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David Hammons

American  •  b. 1943

Biography

Few artists are afforded the liberty to dictate exhibition schedules and public appearances, but David Hammons eschews the spotlight and rebels against the conventions of the art world. Whether intentionally or not, Hammons creates works so laden with spell-binding metaphor that they have become symbols for movements both in the art world as well as in the public domain. (His now-iconic In the Hood sculpture has been used by Black Lives Matter activist group.)

Hammons doesn't work in mediums or any formal or academic theory—he famously has said, "I can't stand art actually." Still, with controversial works including his PETA-paint-splashed Fur Coat sculpture, Hammons remains one of contemporary art's most watched artists. Hammons also doesn't frequently exhibit, and his last major gallery show, 2016's "Five Decades," only featured 34 works. With a controlled market, Hammons saw Untitled, a basketball hoop with dangling candelabra, achieve $8 million at Phillips in 2013.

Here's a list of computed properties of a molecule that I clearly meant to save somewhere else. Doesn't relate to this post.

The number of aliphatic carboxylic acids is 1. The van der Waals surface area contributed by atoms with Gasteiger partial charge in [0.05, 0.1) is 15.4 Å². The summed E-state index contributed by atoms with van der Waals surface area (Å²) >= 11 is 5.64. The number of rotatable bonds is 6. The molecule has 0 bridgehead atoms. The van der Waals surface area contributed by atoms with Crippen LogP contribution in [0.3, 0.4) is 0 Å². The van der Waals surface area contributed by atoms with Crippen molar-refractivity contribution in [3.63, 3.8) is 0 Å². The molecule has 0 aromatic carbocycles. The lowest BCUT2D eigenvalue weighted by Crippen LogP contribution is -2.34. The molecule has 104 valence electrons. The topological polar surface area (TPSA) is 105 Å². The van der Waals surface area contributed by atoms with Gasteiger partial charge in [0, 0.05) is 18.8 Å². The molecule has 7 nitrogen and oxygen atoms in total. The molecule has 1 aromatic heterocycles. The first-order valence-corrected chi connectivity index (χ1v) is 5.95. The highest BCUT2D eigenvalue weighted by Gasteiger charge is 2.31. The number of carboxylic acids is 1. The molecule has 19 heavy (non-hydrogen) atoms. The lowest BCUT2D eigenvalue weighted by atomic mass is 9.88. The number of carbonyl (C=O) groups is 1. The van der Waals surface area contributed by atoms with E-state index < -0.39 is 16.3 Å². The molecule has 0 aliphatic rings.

Insights

  • Hammons was an early hit: After only showing for one year, LACMA acquired his Injustice Case, 1970, just one year after it was made. Hammons was 28 years old at the time.

  • Hammons famously doesn't keep a phone number, often forcing curators and gallerists to wait outside his Harlem studio for him. 

  • The top result for Hammons at Phillips came in 2013, with a mixed-media basketball-themed installation achieving $8,005,000. More recently, his dyed-cotton African-American Flag in red, black and green featured as the second lot in our New York Evening Sale, May 2017 and achieved $2,050,000.

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